If Romney is elected, he will re-empower neocons and serve the interests of the national security state with (perhaps) greater zeal than Obama would, but with this difference: his every move will be scrutinized and hampered by a determined opposition. Also if Romney is elected, he will try to privatize Social Security and Medicare and transfer even what little remains of the nation's wealth to the oligarchs--but he will face the same wall of opposition that stymied Bush on these issues. Obama, on the other hand, can continue to negotiate away Social Security and Medicare and progressive taxation and face only whimpers from his own base. Romney may nominate a justice likely to reverse Roe v. Wade, but it would be with the certain knowledge he was engendering an electoral tsunami against Republicans that would last a generation, if not forever. Obama will nominate another corporatist jurist certain to further indenture flesh-and-blood citizens to their corporate-citizen betters, and pay no political price. From the bank bailouts to climate change to Israel/Palestine to the Patriot Act--one could go on for pages, and the story would in every case be the same.
This dynamic at work in American politics is now evident even to the willfully blinkered. It is a dynamic that will not change if Obama is re-elected with solid liberal support. Why would it? It will also not change if Romney eeks out a victory despite solid support for Obama, because whatever new reactionary or militaristic policies Romney succeeds in perpetrating will be loudly condemned by the next Democratic presidential candidate, who, if elected, will then adopt them.
The only point of leverage is here: whether Obama wins or loses, if progressive third party candidates get enough support to scuttle the Democrat in a close race, change is possible. This is not wishful thinking, but an empirical observation. Every successful progressive movement in our history has illuminated this path to change. Politicians are not ideologues but pragmatists. They need your vote to get elected. If you deny it to them, the next one will learn to whistle your tune.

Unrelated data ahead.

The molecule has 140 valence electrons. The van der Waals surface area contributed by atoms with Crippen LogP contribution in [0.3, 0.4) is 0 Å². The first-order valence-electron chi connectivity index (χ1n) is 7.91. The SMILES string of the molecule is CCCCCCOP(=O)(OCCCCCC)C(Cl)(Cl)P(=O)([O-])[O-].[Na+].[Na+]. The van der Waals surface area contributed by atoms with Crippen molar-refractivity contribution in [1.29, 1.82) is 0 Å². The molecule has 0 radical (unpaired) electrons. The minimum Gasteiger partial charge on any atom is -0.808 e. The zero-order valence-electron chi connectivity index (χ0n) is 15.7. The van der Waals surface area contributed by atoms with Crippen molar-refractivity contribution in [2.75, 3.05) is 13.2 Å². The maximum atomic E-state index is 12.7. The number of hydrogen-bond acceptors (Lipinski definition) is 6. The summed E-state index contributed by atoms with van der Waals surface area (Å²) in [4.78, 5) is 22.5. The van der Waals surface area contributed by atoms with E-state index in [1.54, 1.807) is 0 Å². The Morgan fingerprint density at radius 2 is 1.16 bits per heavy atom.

The partisan argument for progessives to hold their nose with one hand and vote for Obama with the other is thus refuted, but the larger point introduced above bears emphasis.
As I have documented elsewhere9, the partisan duopoly disenfranchises the entire electorate, left, right, and center. The American people as a whole, irrespective of ideology, have been locked out of running their own country as the writers of the Constitution intended they would. The mechanism at its root is dead simple and works in exactly the same way on both "liberal" and "conservative" voters. You are offered two choices, each of whom has been carefully vetted by the owners and is dedicated to serving elite interests. You are then pursuaded that one of them is bad and must be voted against.
This is not to say that there aren't real issues between the two; on the contrary, without the presence and validity of such issues the trick wouldn't work. People aren't stupid. But from the point of view of those whose interests the elected candidate will first serve, those issues are of minor importance.
Once voters are pursuaded of the validity of a vote-against it only remains to ensure that the two political "sides" remain in approximate parity, a task ably handled by the corporate media in collusion with the parties themselves.
The only escape from this trap is to understand that the call of civic duty is a call to active participation (activism) in the political process. To those who answer such a call, voting-against doesn't even make sense, because it means giving up on one's own commitment to self-government. It is only when voting for the actual changes one wishes to see that it is rational to hope those changes will someday happen.
As I have shown in my book The Good American: A Situation Report for Citizens, the real challenges facing America and the world are far more dire than most people realize, even those who make an effort to be informed. Unless Americans reclaim their government, and soon, we stand to lose everything; our democracy, our livelihoods, our liberty, and the ecological foundation of civilization. It will not require a wholesale conversion of the electorate to political activism. It only requires enough of us refusing to play the partisan game to break the duopoly's lockdown on political discourse. At that point the gates of the political arena are unlocked, and the course of the nation can once more become subject to the will of the people.
My vote for Jill Stein in swing-state Virginia isn't a protest vote, it isn't an angry vote, and it isn't elitist. It is a well-informed vote for the political agenda I think is best for my country. The United States of America is (or can be) a Jeffersonian democracy, and I am a citizen. Casting this vote is my civic responsibility. What's yours?
1. Michael Eric Dyson http://www.democracynow.org/2012/9/7/effective_evil_or_progressives_best_hope
5. It is formally valid by disjunctive syllogism (modus tollendo ponens): ((O or R) and notR) implies O.